Survey: 40% favor encouraging Arab emigration

One third of Jews surveyed are of the opinion that Arab culture is "inferior."

March 22, 2006 20:14
arab wheels suitcases across rafah 298.88

arab suitcases rafah 298. (photo credit: AP)


Dear Reader,
As you can imagine, more people are reading The Jerusalem Post than ever before. Nevertheless, traditional business models are no longer sustainable and high-quality publications, like ours, are being forced to look for new ways to keep going. Unlike many other news organizations, we have not put up a paywall. We want to keep our journalism open and accessible and be able to keep providing you with news and analyses from the frontlines of Israel, the Middle East and the Jewish World.

As one of our loyal readers, we ask you to be our partner.

For $5 a month you will receive access to the following:

  • A user experience almost completely free of ads
  • Access to our Premium Section
  • Content from the award-winning Jerusalem Report and our monthly magazine to learn Hebrew - Ivrit
  • A brand new ePaper featuring the daily newspaper as it appears in print in Israel

Help us grow and continue telling Israel’s story to the world.

Thank you,

Ronit Hasin-Hochman, CEO, Jerusalem Post Group
Yaakov Katz, Editor-in-Chief


Sixty-three percent of Jews in Israel view Israeli Arabs as both a demographic threat and a security hazard, results published Wednesday in a survey conducted at the Geocartography Institute showed. Some 70% of those asked said that they would refuse to live in Arab neighborhoods, while 40% believed that Israel needed to encourage the emigration of its Arab citizens. An identical percentage expressed its support for separation between Jews and Arabs in places of recreation. Furthermore, one out of three Jews surveyed were of the opinion that Arab culture was 'inferior.' The Israeli Arab Monitoring Committee reacted to the findings with fury. "The existing racist culture in Israel is a direct result of Israel being the only country in the world that defines itself by ethnic separation," a spokesman for the committee said. Shuli Dichter, co-director of 'Sikkuy' (chance), a joint Israeli Jewish and Arab organization working for equality, claimed that the Jews in Israel needed to begin a process of education. "It is up to the Education Ministry and the government to assume a central role in this process," Dichter concluded.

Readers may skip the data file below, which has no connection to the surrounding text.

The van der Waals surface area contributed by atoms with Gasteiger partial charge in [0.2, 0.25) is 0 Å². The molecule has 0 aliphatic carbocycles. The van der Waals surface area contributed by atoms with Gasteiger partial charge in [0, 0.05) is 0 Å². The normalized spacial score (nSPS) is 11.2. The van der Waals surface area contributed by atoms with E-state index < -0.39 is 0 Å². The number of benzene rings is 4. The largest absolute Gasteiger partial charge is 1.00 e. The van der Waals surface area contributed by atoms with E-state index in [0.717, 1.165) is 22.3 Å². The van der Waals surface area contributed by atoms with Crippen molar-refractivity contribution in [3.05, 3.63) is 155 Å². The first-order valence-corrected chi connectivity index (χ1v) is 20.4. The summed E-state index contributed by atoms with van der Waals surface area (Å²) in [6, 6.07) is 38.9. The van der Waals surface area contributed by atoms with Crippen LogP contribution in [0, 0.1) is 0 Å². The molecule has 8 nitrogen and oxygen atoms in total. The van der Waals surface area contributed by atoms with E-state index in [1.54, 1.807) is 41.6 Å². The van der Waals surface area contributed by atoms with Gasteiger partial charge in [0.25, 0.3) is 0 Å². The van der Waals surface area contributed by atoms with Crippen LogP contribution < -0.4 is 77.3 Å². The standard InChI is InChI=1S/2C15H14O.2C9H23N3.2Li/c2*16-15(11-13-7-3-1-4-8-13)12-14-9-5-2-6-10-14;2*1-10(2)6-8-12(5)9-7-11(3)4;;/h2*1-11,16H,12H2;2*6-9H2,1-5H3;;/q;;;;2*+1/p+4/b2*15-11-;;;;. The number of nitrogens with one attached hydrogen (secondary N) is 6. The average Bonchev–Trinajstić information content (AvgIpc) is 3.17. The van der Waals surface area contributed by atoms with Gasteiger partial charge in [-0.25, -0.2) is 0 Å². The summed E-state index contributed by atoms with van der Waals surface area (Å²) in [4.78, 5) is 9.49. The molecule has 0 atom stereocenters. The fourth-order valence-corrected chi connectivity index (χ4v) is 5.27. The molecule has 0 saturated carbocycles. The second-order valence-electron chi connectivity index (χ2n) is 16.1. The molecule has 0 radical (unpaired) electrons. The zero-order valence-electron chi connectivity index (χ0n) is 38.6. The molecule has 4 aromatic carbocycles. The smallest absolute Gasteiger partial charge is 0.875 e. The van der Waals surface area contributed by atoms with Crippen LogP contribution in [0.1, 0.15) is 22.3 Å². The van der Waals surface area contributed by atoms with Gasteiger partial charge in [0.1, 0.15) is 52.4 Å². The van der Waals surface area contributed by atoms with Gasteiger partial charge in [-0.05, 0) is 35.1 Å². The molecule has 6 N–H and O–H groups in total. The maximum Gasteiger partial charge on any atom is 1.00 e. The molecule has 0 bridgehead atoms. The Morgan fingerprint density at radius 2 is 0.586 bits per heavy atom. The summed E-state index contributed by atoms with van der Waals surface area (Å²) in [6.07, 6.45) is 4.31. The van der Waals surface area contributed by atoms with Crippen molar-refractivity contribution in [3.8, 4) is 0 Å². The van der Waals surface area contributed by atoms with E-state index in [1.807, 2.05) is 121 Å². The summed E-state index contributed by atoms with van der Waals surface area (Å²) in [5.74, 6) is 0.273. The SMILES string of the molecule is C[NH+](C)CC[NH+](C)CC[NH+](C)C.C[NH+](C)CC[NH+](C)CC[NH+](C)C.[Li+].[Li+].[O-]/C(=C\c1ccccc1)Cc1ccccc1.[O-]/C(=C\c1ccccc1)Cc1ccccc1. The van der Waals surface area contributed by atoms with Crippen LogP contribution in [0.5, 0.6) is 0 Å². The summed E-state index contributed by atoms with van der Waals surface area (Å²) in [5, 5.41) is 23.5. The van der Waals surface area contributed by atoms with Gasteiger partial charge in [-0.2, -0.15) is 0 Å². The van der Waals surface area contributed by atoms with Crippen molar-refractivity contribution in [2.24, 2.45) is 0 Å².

Join Jerusalem Post Premium Plus now for just $5 and upgrade your experience with an ads-free website and exclusive content. Click here>>

Related Content

Jisr az-Zarq
April 3, 2014
Residents of Jisr az-Zarqa beckon Israel Trail hikers to enjoy their town